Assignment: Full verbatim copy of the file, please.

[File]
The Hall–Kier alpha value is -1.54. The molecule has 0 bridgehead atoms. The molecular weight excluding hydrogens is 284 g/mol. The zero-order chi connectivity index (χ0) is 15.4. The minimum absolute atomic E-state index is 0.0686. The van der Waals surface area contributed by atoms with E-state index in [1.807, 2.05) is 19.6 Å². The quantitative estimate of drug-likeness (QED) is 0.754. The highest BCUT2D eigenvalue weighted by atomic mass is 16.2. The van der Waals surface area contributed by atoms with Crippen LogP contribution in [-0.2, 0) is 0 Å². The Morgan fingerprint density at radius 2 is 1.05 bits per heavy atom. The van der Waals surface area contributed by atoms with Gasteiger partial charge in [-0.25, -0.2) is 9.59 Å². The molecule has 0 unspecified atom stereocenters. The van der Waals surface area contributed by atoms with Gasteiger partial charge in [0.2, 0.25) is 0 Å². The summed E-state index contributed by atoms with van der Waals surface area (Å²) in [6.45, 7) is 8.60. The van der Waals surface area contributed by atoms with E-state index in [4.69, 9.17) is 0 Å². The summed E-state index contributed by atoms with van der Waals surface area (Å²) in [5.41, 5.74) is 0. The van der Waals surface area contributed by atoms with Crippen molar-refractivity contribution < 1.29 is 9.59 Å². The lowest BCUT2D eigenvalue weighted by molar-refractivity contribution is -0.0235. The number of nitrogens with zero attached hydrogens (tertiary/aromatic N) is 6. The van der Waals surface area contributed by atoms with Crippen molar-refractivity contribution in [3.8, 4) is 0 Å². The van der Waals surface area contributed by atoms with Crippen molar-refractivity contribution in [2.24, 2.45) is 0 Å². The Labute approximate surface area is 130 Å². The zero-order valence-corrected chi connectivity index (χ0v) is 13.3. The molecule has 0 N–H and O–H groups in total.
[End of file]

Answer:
The Hall–Kier alpha value is -1.54. The molecule has 0 bridgehead atoms. The molecular weight excluding hydrogens is 284 g/mol. The zero-order chi connectivity index (χ0) is 15.4. The minimum absolute atomic E-state index is 0.0686. The van der Waals surface area contributed by atoms with E-state index in [1.807, 2.05) is 19.6 Å². The quantitative estimate of drug-likeness (QED) is 0.754. The highest BCUT2D eigenvalue weighted by atomic mass is 16.2. The van der Waals surface area contributed by atoms with Crippen LogP contribution in [-0.2, 0) is 0 Å². The Morgan fingerprint density at radius 2 is 1.05 bits per heavy atom. The van der Waals surface area contributed by atoms with Gasteiger partial charge in [-0.25, -0.2) is 9.59 Å². The molecule has 0 unspecified atom stereocenters. The van der Waals surface area contributed by atoms with Gasteiger partial charge in [0.2, 0.25) is 0 Å². The summed E-state index contributed by atoms with van der Waals surface area (Å²) in [6.45, 7) is 8.60. The van der Waals surface area contributed by atoms with E-state index in [4.69, 9.17) is 0 Å². The summed E-state index contributed by atoms with van der Waals surface area (Å²) in [5.41, 5.74) is 0. The van der Waals surface area contributed by atoms with Crippen molar-refractivity contribution < 1.29 is 9.59 Å². The lowest BCUT2D eigenvalue weighted by molar-refractivity contribution is -0.0235. The number of nitrogens with zero attached hydrogens (tertiary/aromatic N) is 6. The van der Waals surface area contributed by atoms with Crippen molar-refractivity contribution in [3.8, 4) is 0 Å². The van der Waals surface area contributed by atoms with Crippen molar-refractivity contribution in [2.24, 2.45) is 0 Å². The Labute approximate surface area is 130 Å². The zero-order valence-corrected chi connectivity index (χ0v) is 13.3. The molecule has 0 N–H and O–H groups in total.